I dropped my phone and fear ran through me for a couple of seconds

What would be your approach, as an actualist, to such incidents?

I’d approach it with no great concern and get back to enjoying this moment of being live. How might you approach it Kiman?

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I’d also try to limit such reactions from occurring by not giving much importance to things. But I guess it is not possible to stop it completely before becoming free, because it’s highly inefficient to be as careful with a ball pen as we are with a laptop. Care given is proportional to the value we accord. And when something we value is endangered, instinctive fear runs through us.

It’s more like – what does the fear do for you? It didn’t prevent you from dropping the phone in the first place… after the phone was dropped, it doesn’t do anything to un-do it. And being fearful of always dropping your phone would not be productive, it might help you not drop your phone in the future, but it happens so rarely, and really being at ease and relaxed is a much more efficacious way of not making mistakes.

In short the fear is totally redundant, so putting dropping the phone on an “it doesn’t really matter” basis (doesn’t really matter I dropped it, will figure it out…), will help relate to the world in a more happy and harmless way, and you’ll find that as you are less fearful fewer things will go ‘wrong’ and you’ll be able to better react when they do.


Hi @Kiman,

The parallel between that feeling being linked to how much you (or any feeling being) value something is probably where to start looking at when considering “how to approach it”.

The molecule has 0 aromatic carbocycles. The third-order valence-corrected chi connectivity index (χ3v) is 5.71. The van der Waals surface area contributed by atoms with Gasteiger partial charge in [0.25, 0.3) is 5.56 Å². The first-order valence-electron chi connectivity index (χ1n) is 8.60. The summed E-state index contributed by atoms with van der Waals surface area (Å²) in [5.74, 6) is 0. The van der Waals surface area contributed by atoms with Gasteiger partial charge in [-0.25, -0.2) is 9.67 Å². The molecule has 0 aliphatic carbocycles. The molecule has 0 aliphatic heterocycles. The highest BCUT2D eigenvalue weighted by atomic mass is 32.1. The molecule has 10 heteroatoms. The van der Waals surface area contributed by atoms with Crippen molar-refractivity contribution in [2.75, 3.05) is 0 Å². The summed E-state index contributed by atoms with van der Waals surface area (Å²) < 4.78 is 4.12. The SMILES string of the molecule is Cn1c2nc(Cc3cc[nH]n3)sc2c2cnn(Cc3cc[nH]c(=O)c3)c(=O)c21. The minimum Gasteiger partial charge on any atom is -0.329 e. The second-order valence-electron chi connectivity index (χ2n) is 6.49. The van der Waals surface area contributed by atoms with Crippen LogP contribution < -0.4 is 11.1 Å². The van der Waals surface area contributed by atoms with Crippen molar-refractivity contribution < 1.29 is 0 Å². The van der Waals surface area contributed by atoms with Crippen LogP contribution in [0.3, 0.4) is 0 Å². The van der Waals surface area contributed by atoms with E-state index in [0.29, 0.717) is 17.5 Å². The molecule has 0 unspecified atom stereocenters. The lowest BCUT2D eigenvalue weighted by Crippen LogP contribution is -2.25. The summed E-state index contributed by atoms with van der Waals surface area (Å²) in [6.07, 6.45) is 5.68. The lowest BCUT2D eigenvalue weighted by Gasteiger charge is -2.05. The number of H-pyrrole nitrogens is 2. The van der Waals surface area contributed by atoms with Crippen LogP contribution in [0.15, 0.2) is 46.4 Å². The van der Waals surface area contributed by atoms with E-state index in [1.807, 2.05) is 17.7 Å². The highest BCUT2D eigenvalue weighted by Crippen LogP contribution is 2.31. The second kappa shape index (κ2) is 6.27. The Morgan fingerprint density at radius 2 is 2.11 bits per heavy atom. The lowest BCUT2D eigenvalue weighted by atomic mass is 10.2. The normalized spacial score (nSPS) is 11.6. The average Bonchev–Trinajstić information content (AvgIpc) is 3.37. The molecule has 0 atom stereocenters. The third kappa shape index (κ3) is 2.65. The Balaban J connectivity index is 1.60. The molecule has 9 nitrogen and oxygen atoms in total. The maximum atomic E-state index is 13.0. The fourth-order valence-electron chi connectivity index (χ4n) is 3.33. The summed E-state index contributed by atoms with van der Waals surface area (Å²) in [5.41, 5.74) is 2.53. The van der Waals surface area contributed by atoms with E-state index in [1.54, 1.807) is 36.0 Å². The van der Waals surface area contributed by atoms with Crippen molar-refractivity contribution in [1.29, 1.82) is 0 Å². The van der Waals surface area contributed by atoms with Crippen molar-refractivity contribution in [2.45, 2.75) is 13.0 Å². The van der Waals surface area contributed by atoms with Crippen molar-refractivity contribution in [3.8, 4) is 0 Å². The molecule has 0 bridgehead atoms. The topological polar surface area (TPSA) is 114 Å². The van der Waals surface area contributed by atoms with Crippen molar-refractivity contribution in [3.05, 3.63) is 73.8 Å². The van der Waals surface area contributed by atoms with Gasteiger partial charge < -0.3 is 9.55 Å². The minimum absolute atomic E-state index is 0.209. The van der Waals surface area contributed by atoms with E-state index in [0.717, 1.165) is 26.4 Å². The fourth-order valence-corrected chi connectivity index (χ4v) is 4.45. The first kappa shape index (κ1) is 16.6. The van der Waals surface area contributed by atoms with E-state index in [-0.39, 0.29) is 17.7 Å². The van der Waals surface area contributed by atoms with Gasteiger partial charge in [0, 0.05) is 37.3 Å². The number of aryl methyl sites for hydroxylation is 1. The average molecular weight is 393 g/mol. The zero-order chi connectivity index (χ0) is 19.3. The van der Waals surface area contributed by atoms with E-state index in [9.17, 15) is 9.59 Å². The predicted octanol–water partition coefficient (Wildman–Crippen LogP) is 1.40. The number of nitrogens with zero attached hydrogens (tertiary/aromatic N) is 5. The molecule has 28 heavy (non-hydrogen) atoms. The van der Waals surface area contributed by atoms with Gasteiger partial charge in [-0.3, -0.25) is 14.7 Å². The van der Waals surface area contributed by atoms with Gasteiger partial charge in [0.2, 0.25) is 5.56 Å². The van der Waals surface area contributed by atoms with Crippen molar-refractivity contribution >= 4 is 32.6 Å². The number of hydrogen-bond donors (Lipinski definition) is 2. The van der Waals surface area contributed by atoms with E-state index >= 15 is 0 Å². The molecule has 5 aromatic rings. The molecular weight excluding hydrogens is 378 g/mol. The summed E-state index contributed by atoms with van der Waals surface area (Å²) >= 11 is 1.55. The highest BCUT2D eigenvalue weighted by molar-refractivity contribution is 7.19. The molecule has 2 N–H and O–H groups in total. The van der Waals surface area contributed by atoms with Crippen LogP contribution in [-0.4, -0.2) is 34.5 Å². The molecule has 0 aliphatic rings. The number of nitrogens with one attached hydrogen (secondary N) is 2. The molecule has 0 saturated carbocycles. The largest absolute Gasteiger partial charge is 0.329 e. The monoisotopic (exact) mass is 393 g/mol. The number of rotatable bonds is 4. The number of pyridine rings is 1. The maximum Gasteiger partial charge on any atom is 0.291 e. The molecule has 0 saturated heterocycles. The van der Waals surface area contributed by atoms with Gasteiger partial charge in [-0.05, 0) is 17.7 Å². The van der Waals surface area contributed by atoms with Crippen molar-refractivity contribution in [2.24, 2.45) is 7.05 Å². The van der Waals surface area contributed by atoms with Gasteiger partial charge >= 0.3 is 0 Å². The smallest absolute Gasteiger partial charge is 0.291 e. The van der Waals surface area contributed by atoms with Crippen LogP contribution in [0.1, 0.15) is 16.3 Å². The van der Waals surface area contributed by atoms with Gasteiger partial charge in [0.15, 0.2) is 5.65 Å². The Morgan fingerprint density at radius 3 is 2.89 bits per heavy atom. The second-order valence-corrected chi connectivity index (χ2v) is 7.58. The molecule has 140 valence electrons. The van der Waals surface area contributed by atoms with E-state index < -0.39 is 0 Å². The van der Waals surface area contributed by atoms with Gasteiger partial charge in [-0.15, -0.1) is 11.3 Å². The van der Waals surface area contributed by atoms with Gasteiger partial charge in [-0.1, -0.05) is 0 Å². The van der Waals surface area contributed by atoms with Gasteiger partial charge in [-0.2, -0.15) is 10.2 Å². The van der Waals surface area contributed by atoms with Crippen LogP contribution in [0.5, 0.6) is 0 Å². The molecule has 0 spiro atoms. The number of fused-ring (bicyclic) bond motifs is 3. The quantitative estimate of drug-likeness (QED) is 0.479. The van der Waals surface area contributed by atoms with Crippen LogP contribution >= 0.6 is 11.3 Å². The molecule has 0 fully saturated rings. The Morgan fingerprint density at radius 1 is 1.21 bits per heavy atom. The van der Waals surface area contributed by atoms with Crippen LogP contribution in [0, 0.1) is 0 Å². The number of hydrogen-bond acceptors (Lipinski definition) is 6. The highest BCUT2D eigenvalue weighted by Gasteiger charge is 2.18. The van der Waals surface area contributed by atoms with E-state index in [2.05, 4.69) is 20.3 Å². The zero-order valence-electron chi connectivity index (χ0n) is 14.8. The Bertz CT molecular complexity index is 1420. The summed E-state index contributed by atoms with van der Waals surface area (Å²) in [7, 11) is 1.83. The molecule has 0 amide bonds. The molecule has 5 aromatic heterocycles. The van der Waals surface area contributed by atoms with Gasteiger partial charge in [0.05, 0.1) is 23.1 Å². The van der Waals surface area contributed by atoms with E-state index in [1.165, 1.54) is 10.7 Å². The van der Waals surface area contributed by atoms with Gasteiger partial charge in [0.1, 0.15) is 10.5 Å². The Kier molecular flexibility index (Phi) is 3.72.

Obviously, our feelings do fluctuate with our values. Yet, as Claudiu pointed out, they obviously don’t mean we won’t lose the thing of value, or have it back because of the feeling. Very curious situation really!

It does make me wonder about what use feelings ever were to anyone. I always tend to think that the affective system (to use the term from Rick’s thread) was a more effective way of storing social information than could be done via pure genetic instinct. I think it must be social information, because i can’t see how it could be valuing the direct value of things, which could be programmed.

I have always used the example of the wishbone trapdoor spider i found on my front yard once; once a had investigated it (i had to search the internet), it turns out to be a fascinating little engineer! It gets its name from the “Y” shaped burrow it builds. One end of the “Y” is the trapdoor, the other an emergency room incase the burrow is flooded with water. It presumably has no emotions, it also does not have a brain. They have a thickening of nerves in the thorax which serves as a “brain”.

The point is, it “values” without feelings. It preserves it’s life pre-emptively through a clever engineering design.

In any case, the dropped phone was not designed via feeling. It’s an example of engineering. So, to pre-emptively value ones phone, it’s best to have a good quality phone case. I recommend “otter” cases, or my current one which is “pelican” case. In the 25 plus years i have owned and dropped phones, i am yet to break one. :sunglasses:


Before smartphones were a thing, i had an amazing Motorola phone with a gortex covered, dust and waterproof body. I used to throw it on the concrete to impress my kids with how tough it was.

Interestingly, my three sons seem to regularly break phones because it is the fashion amongst their peers not to have phone cases. It could be said they value the social approval more than rhe phone. Yet, they are very distressed when they break yet another phone.

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